As you set your sights on next year, now is the time to plan for high impact conversations you should target in the coming months.

As a new calendar year approaches, many of us are planning, have a plan, or plan to make a plan for our professional lives.

Let me add one more category to your planning list. Trust me, it’s an important one.

As you set your sights on next year, now is the time to plan for high impact conversations you should target in the coming months. Here are some categories in which most high-impact conversations at work usually fall:

  1. What your organization is doing (Strategy)
  2. How people at your organization are treating each other (Culture, Policies & Behaviors); and
  3. How you advocate for yourself through it all (Self-Advocacy)

To plan for these high-impact conversations, here are some helpful tips for each category.

Strategy: What your organization is doing

We’ve all heard things like “no idea is a bad idea” and “the best ideas come from all levels of the organization.” Take this to heart. What are some ways you could make an impact within your company or business unit? (e.g., new ideas; addressing a common concern; delivering bad news). Imagine yourself starting a conversation with the CEO of your company. How would you phrase the question? How important is it that you be the one to take it on? What’s at stake? Importantly, what venues would be most appropriate for you to start a conversation? If you determine you want to wade into these matters, then it’s time to make a plan for that staff meeting, townhall, or important lunch meeting with a leader.

Culture, Policies & Behaviors: How are people at your organization treating each other

Of course, your comfort in doing this depends a lot on the culture your organization fosters, and this can be a tricky area to tackle with candor. Many organizations and teams say all the right things in published documents, but contradict themselves in practice. Are there times when you see the practices or behaviors of your team or organization consistently fly in the face of stated values? If so, decide if you are in a position to raise these issues with your direct manager, other leaders, or by leveraging other company resources and processes. Do others on your team feel the same way? Build a community of allies. Be specific and clear—write it down then consider sharing your thoughts in writing, using 1:1 meetings with your manager, or advancing your thoughts through other sanctioned company channels.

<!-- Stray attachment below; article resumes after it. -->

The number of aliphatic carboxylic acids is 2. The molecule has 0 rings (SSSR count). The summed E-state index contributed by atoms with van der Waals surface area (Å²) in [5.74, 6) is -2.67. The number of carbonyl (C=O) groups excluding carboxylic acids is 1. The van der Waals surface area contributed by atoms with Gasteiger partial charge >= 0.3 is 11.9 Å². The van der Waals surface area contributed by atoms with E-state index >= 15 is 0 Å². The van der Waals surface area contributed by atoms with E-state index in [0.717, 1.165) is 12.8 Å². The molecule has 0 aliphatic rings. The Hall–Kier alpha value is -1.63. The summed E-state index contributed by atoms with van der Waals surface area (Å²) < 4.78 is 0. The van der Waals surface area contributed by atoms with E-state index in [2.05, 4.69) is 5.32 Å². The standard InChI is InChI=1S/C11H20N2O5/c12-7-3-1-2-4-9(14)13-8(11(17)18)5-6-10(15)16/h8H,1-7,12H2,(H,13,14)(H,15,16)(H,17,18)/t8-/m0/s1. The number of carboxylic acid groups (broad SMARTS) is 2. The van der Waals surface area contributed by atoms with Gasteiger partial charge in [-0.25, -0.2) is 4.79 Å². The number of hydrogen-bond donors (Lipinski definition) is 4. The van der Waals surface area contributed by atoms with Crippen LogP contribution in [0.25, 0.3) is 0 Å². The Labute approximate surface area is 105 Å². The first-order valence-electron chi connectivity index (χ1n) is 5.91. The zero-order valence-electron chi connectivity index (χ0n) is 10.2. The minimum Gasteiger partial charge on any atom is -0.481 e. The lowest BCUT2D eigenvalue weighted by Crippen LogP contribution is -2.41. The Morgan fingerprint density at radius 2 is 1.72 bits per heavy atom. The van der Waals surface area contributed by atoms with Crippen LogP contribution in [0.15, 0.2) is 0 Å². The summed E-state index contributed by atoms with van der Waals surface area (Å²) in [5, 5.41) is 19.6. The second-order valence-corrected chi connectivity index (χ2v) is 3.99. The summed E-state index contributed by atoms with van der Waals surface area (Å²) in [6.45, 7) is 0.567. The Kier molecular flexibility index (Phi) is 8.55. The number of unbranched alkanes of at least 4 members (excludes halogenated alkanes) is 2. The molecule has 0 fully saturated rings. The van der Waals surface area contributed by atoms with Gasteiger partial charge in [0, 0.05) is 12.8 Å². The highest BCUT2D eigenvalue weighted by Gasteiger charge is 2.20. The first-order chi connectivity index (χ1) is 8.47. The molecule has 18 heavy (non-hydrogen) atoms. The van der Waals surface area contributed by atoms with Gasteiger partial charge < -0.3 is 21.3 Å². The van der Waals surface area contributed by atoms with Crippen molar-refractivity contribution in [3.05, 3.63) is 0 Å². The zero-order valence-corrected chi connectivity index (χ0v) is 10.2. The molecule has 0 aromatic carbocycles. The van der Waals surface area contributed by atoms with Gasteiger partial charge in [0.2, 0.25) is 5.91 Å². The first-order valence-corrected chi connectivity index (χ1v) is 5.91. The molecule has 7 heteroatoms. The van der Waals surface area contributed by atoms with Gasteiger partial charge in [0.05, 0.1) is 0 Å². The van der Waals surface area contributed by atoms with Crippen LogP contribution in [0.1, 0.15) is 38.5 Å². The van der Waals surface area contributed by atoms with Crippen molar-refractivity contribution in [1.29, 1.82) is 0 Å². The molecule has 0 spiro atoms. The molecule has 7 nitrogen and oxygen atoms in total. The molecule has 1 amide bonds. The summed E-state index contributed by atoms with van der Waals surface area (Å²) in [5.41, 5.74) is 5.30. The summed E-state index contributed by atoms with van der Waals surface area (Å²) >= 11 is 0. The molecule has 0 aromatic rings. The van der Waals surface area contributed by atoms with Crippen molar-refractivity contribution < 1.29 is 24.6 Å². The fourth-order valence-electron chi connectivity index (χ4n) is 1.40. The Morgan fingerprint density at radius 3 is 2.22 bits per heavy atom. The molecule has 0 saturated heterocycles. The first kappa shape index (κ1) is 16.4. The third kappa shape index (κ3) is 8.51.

Self-Advocacy: How you advocate for yourself through it all

Importantly, don’t miss an opportunity to advocate for yourself. Consider preparing differently in the coming year for routine checkpoints with your manager or teammates. Are there obstacles that need to be removed in your day-to-day work? Are expectations changing and goal posts moving without a change in resources or reward for you? Do you have a clear development and career path? You don’t have to wait for your mid-year check-in or end-of-year performance discussion to have these conversations. Define your desired state and have a plan for a series of conversations YOU will drive next year. If you don’t have routine checkpoints with your manager then make a plan to make them happen.

Having a plan helps drive action and change. While some people have the gift for gab, others of us require a more intentionally planned approach. While there are certainly situations that create impromptu high-impact conversations, there are also opportunities to create moments to initiate and drive high-impact conversations.

What did I miss? Are there other strategies and tactics you have found helpful in preparing for high-impact conversations at your organization? Share what has worked for you here. Let’s get some conversations going. 

If you’re interested in learning how a coaching engagement can help you plan for these conversations, we would love to hear from you. Click here to start a conversation. Best wishes for continued success in the new year!

Joel Farran, MS

Joel Farran, MS

Senior Strategy, Communications, Health Care, and Community Investment Advisor

Prior to joining Ad Lucem Group, Joel’s 20+ year career in health care, community engagement, and board development work has included the roles of: Chief Brand Officer & Senior Vice President; Senior Vice President, Strategy and Corporate Relations; and Vice President, Chief of Staff to the CEO at Blue Cross and Blue Shield of Illinois, Montana, New Mexico, Oklahoma, & Texas. Joel has led numerous significant corporate planning, merger & acquisition execution and integration activities and community investment initiatives. He specializes in advising executives on making high-impact moves and currently serves numerous community and not for profit organizations in various roles in the Chicago-area. Joel holds a BS in Psychology from the University of Illinois at Urbana-Champaign and a MS in Health Systems Management from Rush University, Chicago. In his spare time, Joel is a master soccer dad and novice, unknown screenwriter.

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